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Efficiency, equity, and timing of voting mechanisms

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  • Battaglini, Marco
  • Morton, Rebecca
  • Palfrey, Thomas R.

Abstract

We compare the behaviour of voters, depending on whether they operate under sequential and simultaneous voting rules, when voting is costly and information is incomplete. In many real political institutions, ranging from small committees to mass elections, voting is sequential, which allows some voters to know the choices of earlier voters. For a stylized model, we characterize the equilibria for this rule, and compare it to simultaneous voting, and show how these equilibria vary for different voting costs. This generates a variety of predictions about the relative efficiency and equity of these two systems, which we test using controlled laboratory experiments. Most of the qualitative predictions are supported by the data, but there are significant departures from the predicted equilibrium strategies, in both the sequential and simultaneous voting games. We find a tradeoff between information aggregation, efficiency, and equity in sequential voting: a sequential voting rule aggregates information better, and produces more efficient outcomes on average, compared to simultaneous voting, but sequential voting leads to significant inequities, with later voters benefiting at the expense of early voters.

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Bibliographic Info

Paper provided by California Institute of Technology, Division of the Humanities and Social Sciences in its series Working Papers with number 1262.

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Length: 40 pages
Date of creation: Dec 2006
Date of revision:
Handle: RePEc:clt:sswopa:1262

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  1. Gerardi, Dino & Yariv, Leeat, 2007. "Deliberative voting," Journal of Economic Theory, Elsevier, vol. 134(1), pages 317-338, May.
  2. Sushil Bikhchandani & David Hirshleifer & Ivo Welch, 2010. "A theory of Fads, Fashion, Custom and cultural change as informational Cascades," Levine's Working Paper Archive 1193, David K. Levine.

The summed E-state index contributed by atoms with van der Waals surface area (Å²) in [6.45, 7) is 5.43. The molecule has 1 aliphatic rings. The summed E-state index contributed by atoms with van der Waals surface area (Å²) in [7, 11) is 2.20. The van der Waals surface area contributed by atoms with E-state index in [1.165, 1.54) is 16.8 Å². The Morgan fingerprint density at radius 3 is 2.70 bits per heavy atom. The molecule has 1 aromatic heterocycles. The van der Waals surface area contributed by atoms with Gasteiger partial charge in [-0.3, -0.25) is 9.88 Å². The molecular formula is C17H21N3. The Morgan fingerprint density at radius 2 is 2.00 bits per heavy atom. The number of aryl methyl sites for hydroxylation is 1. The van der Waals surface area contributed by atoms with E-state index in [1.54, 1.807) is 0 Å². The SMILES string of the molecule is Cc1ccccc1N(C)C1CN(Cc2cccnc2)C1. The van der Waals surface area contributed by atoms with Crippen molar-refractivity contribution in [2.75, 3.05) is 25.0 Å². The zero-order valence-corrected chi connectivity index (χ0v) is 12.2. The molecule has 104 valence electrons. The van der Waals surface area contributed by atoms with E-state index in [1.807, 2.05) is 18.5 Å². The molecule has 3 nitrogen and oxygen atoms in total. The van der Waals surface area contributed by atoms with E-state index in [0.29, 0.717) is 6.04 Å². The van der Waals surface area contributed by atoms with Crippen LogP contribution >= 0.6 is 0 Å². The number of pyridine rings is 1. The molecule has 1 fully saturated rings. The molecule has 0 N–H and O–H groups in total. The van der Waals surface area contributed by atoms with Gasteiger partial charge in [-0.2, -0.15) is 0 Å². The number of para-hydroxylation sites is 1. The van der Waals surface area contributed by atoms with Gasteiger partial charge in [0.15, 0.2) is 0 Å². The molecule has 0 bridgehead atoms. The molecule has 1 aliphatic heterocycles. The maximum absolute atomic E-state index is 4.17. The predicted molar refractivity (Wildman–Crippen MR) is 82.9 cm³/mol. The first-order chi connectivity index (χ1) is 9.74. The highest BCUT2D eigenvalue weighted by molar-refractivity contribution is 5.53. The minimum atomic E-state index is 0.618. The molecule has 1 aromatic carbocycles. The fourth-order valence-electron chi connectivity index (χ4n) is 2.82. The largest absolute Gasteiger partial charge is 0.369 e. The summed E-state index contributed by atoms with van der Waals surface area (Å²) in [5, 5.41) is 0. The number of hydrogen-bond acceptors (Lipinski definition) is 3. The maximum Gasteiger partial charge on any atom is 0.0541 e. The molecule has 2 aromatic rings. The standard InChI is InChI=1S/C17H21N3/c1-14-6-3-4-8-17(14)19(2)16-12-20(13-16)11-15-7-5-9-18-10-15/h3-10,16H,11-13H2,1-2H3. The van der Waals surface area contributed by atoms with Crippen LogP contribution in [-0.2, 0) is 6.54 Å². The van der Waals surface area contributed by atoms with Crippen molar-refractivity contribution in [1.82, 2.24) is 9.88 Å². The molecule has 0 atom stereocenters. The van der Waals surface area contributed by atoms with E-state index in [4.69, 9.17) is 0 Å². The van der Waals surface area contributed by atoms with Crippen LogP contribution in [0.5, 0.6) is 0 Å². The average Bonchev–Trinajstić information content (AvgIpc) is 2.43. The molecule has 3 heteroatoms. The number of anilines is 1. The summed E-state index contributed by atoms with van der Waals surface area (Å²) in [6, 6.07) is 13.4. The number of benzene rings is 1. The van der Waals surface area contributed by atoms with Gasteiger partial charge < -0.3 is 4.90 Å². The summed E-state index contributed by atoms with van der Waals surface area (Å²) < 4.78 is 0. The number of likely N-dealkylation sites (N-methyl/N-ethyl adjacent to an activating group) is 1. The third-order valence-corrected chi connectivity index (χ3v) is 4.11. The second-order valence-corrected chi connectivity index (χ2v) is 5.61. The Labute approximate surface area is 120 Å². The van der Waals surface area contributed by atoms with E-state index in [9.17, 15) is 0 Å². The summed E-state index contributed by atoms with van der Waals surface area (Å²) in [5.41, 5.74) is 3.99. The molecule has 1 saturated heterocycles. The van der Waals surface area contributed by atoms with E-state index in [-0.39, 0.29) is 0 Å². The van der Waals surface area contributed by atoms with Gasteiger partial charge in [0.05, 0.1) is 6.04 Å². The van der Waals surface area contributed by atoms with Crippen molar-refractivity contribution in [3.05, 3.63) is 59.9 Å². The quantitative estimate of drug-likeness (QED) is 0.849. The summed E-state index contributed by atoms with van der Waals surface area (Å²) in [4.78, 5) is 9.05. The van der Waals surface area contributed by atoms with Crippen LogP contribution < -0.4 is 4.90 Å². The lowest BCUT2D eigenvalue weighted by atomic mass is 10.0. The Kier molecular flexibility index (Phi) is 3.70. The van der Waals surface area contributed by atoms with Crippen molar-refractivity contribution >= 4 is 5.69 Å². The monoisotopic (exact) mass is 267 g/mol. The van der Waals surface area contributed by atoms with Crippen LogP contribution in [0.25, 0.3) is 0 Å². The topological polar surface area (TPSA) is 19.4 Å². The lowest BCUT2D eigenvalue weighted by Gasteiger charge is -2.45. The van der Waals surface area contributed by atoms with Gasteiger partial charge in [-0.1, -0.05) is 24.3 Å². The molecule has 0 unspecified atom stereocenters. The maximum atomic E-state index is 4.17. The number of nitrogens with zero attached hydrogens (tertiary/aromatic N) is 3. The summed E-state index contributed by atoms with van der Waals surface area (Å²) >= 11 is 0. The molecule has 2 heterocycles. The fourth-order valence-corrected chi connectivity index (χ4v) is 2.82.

3. Rothenberg, Lawrence S & Sanders, Mitchell S, 2000. " Legislator Turnout and the Calculus of Voting: The Determinants of Abstention in the U.S. Congress," Public Choice, Springer, vol. 103(3-4), pages 259-70, June.
  4. Dekel, E. & Piccione, M., 1999. "Sequential Voting Procedures in Symmetric Binary Elections," Papers 3-99, Tel Aviv.
  5. Timothy Feddersen & Wolfgang Pesendorfer, 1997. "Voting Behavior and Information Aggregation in Elections With Private Information," Levine's Working Paper Archive 1560, David K. Levine.
  6. Krasa, Stefan & Polborn, Mattias K., 2009. "Is mandatory voting better than voluntary voting?," Games and Economic Behavior, Elsevier, vol. 66(1), pages 275-291, May.
  7. Tilman Börgers, 2001. "Costly Voting," NajEcon Working Paper Reviews 625018000000000232, www.najecon.org.
  8. Battaglini, Marco, 2005. "Sequential voting with abstention," Games and Economic Behavior, Elsevier, vol. 51(2), pages 445-463, May.
  9. Dekel, E. & Piccione, M., 1998. "On the equivalence of simulteneous and sequential binary elections," Discussion Paper Series In Economics And Econometrics 9801, Economics Division, School of Social Sciences, University of Southampton.
  10. Steven Callander, 2007. "Bandwagons and Momentum in Sequential Voting," Review of Economic Studies, Oxford University Press, vol. 74(3), pages 653-684.
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Cited by:
  1. Iaryczower, Matias, 2007. "Strategic voting in sequential committees," Working Papers 1275, California Institute of Technology, Division of the Humanities and Social Sciences.
  2. Battaglini, Marco & Morton, Rebecca & Palfrey, Thomas, 2005. "The Swing Voter's Curse in the Laboratory," Papers 03-13-2006, Princeton University, Research Program in Political Economy.
  3. Brian Knight & Nathan Schiff, 2007. "Momentum and Social Learning in Presidential Primaries," NBER Working Papers 13637, National Bureau of Economic Research, Inc.
  4. Esteban F. Klory & Eyal Winter, 2006. "On Public Opinion Polls and Voters' Turnout," Levine's Working Paper Archive 321307000000000451, David K. Levine.
  5. Arnaud Dellis & Sean D’Evelyn & Katerina Sherstyuk, 2011. "Multiple votes, ballot truncation and the two-party system: an experiment," Social Choice and Welfare, Springer, vol. 37(2), pages 171-200, July.

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